A REGIONAL rehabilitation team has made a move to Dewsbury as part of changes to hospital services.
The neuro-rehabilitation service left Pinderfields Hospital in Wakefield last week.
It helps people with complex neurological disabilities resulting from stroke, brain injury, multiple sclerosis, spinal paralysis, and various conditions.
The service, which serves a catchment area from East Yorkshire to Todmorden in West Yorkshire, is now based at Dewsbury and District Hospital.
Meanwhile, work began this week on the development of specialist eye services at Dewsbury and Pontefract hospitals.
Centres of excellence for planned bone and joint surgery will developed at the two sites early next year as well.
The changes follow public consultation this summer.
North Kirklees Clinical Commissioning Group’s shadow accountable officer Chris Dowse said: “We are very grateful for all the feedback we had from local residents, patients and other interested parties.
“The majority of people who responded agreed with the case for creating centres of excellence and the value of having expertise in one area. We know that this is important if we’re going to make sure patients get the best possible results from their treatment.”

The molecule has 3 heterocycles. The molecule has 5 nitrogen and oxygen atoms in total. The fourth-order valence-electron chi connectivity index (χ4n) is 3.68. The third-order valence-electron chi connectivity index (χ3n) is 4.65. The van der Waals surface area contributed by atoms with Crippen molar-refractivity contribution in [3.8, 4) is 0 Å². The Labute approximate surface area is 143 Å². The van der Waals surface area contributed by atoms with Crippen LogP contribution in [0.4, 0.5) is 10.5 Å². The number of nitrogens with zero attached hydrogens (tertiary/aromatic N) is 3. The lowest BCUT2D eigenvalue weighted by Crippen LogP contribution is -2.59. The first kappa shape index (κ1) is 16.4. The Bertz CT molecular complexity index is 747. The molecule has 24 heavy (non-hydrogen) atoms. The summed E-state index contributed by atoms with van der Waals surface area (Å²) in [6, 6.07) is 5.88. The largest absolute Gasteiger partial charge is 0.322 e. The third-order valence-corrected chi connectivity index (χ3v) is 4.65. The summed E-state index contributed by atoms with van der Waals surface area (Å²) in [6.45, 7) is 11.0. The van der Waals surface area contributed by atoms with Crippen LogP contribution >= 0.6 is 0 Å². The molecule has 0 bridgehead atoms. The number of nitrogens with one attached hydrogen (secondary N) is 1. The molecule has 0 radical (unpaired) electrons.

She said siting the neuro-rehabilitation service alongside Dewsbury’s existing stroke rehabilitation service would create a strong centre with excellent clinical links.
She said: “With more planned orthopaedic surgery taking place in Dewsbury and improved services for patients with eye problems, this is good news locally and confirms the integral role that Dewsbury Hospital continues to play within the Mid Yorkshire area.”
Mid Yorkshire Hospitals Trust interim chief executive Stephen Eames said changes to the services would pave the way for centres of excellence.
“They will improve the efficiency of the services and help us to make much better use of the hospital buildings we have available, particularly Pontefract Hospital which is currently under-used,” he said.
“They are also intended to reduce unplanned transfers of people from the Wakefield district to Dewsbury and improve services for rehabilitation and older people at Dewsbury.
“We were very pleased to see that people mainly reported a very positive experience of using these services but will be looking at any improvements we could make in line with suggestions, including to the appointment system and clinic waiting times.”
Changes to the orthopaedics service mean that Dewsbury will become a major centre for planned inpatient bone and joint surgery, while continuing to offer outpatient appointments. Specialist work, including emergency and children’s surgery, will still take place at Pinderfields.
The opthalmology service which offer surgical and outpatient treatment at Dewsbury will be enhanced to created a centre of excellence.